"Bad Actor" Disqualification and Revised Form D 

The SEC adopted new Rules 506(d) and (e) and changes to Form D, which make all Rule 506 offerings subject to certain "bad actor" disqualification, disclosure, and certificate requirements. Generally, where issuers are associated with events specified by Congress as indicators of financial or disclosure fraud or misconduct, the use of Rule 506 will be prohibited (or, with respect to pre-September 23 "bad actor" events, permitted only with disclosure of such bad acts). Form D was amended to add a check box for issuers to indicate whether they are relying on Rule 506(c). The SEC noted that this would give it an opportunity to monitor the use of general solicitation in private offerings and would assist it in evaluating the effectiveness of various accredited investor verification practices. 

The Impact of Rule 506(c) on Private Funds 

Amended Rule 506 substantially increases the types of permitted fundraising activities of private funds. Under Rule 506(c), funds are now permitted to engage in all forms of communication with prospective investors, including forms of communication traditionally viewed as general solicitation, as long as (i) the only investors actually admitted into the fund qualify as "accredited investors" or who the fund reasonably believes would so qualify, and (ii) the fund takes reasonable steps to verify the accredited investor status of each of the investors admitted to the fund.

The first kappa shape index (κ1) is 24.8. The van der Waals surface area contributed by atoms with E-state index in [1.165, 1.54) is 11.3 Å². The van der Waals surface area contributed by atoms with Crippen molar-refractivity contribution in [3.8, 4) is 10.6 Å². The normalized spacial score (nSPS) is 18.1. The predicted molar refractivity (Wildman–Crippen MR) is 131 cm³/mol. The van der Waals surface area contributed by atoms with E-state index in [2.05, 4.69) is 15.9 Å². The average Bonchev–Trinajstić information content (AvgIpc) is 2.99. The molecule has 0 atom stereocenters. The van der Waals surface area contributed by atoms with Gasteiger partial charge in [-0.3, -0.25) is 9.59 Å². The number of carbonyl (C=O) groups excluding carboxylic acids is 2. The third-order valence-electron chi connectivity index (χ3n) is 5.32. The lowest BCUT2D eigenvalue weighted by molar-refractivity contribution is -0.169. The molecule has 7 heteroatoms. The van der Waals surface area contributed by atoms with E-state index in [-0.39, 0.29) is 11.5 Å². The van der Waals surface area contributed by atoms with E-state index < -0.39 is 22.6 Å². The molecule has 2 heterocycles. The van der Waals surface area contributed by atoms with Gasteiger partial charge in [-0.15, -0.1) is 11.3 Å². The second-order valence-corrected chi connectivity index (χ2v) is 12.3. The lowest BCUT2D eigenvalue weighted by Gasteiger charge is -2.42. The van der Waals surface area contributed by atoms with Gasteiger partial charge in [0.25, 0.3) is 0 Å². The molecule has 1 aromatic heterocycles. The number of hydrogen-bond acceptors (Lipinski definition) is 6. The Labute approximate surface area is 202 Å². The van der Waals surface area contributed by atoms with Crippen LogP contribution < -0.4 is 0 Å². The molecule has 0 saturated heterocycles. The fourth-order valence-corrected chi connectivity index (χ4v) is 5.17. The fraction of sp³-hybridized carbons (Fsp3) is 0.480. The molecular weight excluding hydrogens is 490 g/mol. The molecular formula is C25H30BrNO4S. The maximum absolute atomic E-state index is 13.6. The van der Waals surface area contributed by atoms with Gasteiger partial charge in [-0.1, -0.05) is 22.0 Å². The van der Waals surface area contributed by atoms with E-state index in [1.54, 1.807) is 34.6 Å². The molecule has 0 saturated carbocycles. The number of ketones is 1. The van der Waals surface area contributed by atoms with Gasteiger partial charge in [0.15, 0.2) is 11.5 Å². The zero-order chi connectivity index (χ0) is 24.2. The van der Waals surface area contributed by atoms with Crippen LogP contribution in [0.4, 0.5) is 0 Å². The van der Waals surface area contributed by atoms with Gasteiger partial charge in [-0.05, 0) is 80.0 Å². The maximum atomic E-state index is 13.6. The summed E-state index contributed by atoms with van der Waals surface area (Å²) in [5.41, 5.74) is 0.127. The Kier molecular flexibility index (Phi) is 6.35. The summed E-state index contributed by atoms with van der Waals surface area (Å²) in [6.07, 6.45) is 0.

Most private funds rely on the Section 3(c)(1) or 3(c)(7)9 exclusions under the Investment Company Act to avoid being deemed investment companies. Both Section 3(c)(1) and 3(c)(7) require that the fund is not making and does not propose to make a "public offering" of its securities. The SEC has expressly confirmed that an offering made pursuant to Rule 506(c) will not constitute a public offering for purposes of Sections 3(c)(1) and 3(c)(7).10

However, private funds and their investment advisers will need to consider whether engaging in general solicitation may conflict with other regulatory restrictions to which the fund is subject. Outlined below are several of the key factors to be considered in making such a determination. 

Investment Advisers Act 

Investment advisers that are registered with the SEC must continue to comply with rules relating to advertising under the U.S. Investment Advisers Act of 1940 (the "Advisers Act"). For example, a registered investment adviser is limited in its ability to use marketing materials that refer to any testimonial concerning the investment adviser or that refer to its past specific investment recommendations. Investment advisers are also limited in the way that they may present a track record. Adequate disclosures are typically required in order to ensure that information will not be deemed to be misleading, inaccurate, or incomplete.